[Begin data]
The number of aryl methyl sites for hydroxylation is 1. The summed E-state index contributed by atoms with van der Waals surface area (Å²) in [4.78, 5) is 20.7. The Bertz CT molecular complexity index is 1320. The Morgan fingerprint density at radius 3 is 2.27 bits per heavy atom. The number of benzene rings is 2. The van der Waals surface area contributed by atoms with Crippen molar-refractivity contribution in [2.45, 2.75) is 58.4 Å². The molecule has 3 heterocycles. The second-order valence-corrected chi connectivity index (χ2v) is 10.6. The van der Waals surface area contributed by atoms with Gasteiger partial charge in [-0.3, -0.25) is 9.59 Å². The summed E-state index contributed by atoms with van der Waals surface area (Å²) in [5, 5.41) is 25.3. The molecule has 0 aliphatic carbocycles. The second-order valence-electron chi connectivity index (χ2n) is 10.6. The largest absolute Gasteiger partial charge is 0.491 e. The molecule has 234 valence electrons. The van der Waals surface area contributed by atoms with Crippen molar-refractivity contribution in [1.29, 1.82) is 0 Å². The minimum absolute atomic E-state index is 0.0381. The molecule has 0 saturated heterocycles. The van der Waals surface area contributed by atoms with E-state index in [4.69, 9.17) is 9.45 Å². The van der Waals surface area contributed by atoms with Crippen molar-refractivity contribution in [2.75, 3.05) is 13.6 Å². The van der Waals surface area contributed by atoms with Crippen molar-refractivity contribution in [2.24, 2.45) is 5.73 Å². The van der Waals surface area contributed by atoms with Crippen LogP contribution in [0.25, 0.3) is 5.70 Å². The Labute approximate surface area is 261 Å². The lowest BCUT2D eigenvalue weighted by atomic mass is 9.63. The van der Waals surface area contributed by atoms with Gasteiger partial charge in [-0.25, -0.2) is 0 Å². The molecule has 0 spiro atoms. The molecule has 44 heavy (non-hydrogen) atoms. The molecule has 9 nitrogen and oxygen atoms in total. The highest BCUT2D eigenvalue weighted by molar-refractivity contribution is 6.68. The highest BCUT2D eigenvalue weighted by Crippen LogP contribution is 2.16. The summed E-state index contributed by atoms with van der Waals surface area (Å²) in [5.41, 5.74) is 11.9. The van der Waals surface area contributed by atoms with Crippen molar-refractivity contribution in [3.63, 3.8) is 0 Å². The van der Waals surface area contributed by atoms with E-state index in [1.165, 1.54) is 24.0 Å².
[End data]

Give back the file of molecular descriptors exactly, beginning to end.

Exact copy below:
The number of aryl methyl sites for hydroxylation is 1. The summed E-state index contributed by atoms with van der Waals surface area (Å²) in [4.78, 5) is 20.7. The Bertz CT molecular complexity index is 1320. The Morgan fingerprint density at radius 3 is 2.27 bits per heavy atom. The number of benzene rings is 2. The van der Waals surface area contributed by atoms with Crippen molar-refractivity contribution in [2.45, 2.75) is 58.4 Å². The molecule has 3 heterocycles. The second-order valence-corrected chi connectivity index (χ2v) is 10.6. The van der Waals surface area contributed by atoms with Gasteiger partial charge in [-0.3, -0.25) is 9.59 Å². The summed E-state index contributed by atoms with van der Waals surface area (Å²) in [5, 5.41) is 25.3. The molecule has 0 aliphatic carbocycles. The second-order valence-electron chi connectivity index (χ2n) is 10.6. The largest absolute Gasteiger partial charge is 0.491 e. The molecule has 234 valence electrons. The van der Waals surface area contributed by atoms with Crippen molar-refractivity contribution in [1.29, 1.82) is 0 Å². The minimum absolute atomic E-state index is 0.0381. The molecule has 0 saturated heterocycles. The van der Waals surface area contributed by atoms with E-state index in [4.69, 9.17) is 9.45 Å². The van der Waals surface area contributed by atoms with Crippen molar-refractivity contribution in [2.75, 3.05) is 13.6 Å². The van der Waals surface area contributed by atoms with Crippen molar-refractivity contribution in [2.24, 2.45) is 5.73 Å². The van der Waals surface area contributed by atoms with Crippen LogP contribution in [0.25, 0.3) is 5.70 Å². The Labute approximate surface area is 261 Å². The lowest BCUT2D eigenvalue weighted by atomic mass is 9.63. The van der Waals surface area contributed by atoms with Gasteiger partial charge in [-0.25, -0.2) is 0 Å². The molecule has 0 spiro atoms. The molecule has 44 heavy (non-hydrogen) atoms. The molecule has 9 nitrogen and oxygen atoms in total. The highest BCUT2D eigenvalue weighted by molar-refractivity contribution is 6.68. The highest BCUT2D eigenvalue weighted by Crippen LogP contribution is 2.16. The summed E-state index contributed by atoms with van der Waals surface area (Å²) in [5.41, 5.74) is 11.9. The van der Waals surface area contributed by atoms with Crippen molar-refractivity contribution in [3.63, 3.8) is 0 Å². The van der Waals surface area contributed by atoms with E-state index in [1.165, 1.54) is 24.0 Å².